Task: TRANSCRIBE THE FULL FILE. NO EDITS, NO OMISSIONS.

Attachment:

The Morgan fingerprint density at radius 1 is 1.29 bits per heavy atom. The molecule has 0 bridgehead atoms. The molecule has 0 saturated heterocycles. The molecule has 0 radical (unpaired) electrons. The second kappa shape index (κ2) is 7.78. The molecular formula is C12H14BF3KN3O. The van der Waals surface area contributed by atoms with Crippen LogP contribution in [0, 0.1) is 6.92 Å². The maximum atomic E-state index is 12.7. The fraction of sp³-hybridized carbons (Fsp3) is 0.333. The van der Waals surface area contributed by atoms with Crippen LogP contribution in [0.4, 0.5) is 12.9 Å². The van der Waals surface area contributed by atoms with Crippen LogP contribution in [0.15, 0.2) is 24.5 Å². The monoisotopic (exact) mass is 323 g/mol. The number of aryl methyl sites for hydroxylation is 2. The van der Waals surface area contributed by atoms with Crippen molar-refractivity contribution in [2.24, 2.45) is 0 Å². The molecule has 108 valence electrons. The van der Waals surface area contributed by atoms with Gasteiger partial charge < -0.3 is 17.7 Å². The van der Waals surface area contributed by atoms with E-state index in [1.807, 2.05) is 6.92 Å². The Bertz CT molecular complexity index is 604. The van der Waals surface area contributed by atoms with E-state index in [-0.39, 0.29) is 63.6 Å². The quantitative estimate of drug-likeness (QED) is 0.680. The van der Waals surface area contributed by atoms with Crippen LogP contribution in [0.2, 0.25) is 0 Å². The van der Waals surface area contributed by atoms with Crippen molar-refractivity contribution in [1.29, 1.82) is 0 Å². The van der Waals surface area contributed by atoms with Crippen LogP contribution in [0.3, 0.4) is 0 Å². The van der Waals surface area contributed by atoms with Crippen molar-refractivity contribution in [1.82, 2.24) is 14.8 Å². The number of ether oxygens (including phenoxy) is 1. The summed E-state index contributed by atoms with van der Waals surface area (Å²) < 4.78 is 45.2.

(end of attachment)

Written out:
The Morgan fingerprint density at radius 1 is 1.29 bits per heavy atom. The molecule has 0 bridgehead atoms. The molecule has 0 saturated heterocycles. The molecule has 0 radical (unpaired) electrons. The second kappa shape index (κ2) is 7.78. The molecular formula is C12H14BF3KN3O. The van der Waals surface area contributed by atoms with Crippen LogP contribution in [0, 0.1) is 6.92 Å². The maximum atomic E-state index is 12.7. The fraction of sp³-hybridized carbons (Fsp3) is 0.333. The van der Waals surface area contributed by atoms with Crippen LogP contribution in [0.4, 0.5) is 12.9 Å². The van der Waals surface area contributed by atoms with Crippen LogP contribution in [0.15, 0.2) is 24.5 Å². The monoisotopic (exact) mass is 323 g/mol. The number of aryl methyl sites for hydroxylation is 2. The van der Waals surface area contributed by atoms with Crippen molar-refractivity contribution in [2.24, 2.45) is 0 Å². The molecule has 108 valence electrons. The van der Waals surface area contributed by atoms with Gasteiger partial charge < -0.3 is 17.7 Å². The van der Waals surface area contributed by atoms with E-state index in [1.807, 2.05) is 6.92 Å². The Bertz CT molecular complexity index is 604. The van der Waals surface area contributed by atoms with E-state index in [-0.39, 0.29) is 63.6 Å². The quantitative estimate of drug-likeness (QED) is 0.680. The van der Waals surface area contributed by atoms with Crippen LogP contribution in [0.2, 0.25) is 0 Å². The van der Waals surface area contributed by atoms with Crippen molar-refractivity contribution in [1.29, 1.82) is 0 Å². The van der Waals surface area contributed by atoms with Crippen LogP contribution in [0.3, 0.4) is 0 Å². The van der Waals surface area contributed by atoms with Crippen molar-refractivity contribution in [1.82, 2.24) is 14.8 Å². The number of ether oxygens (including phenoxy) is 1. The summed E-state index contributed by atoms with van der Waals surface area (Å²) < 4.78 is 45.2.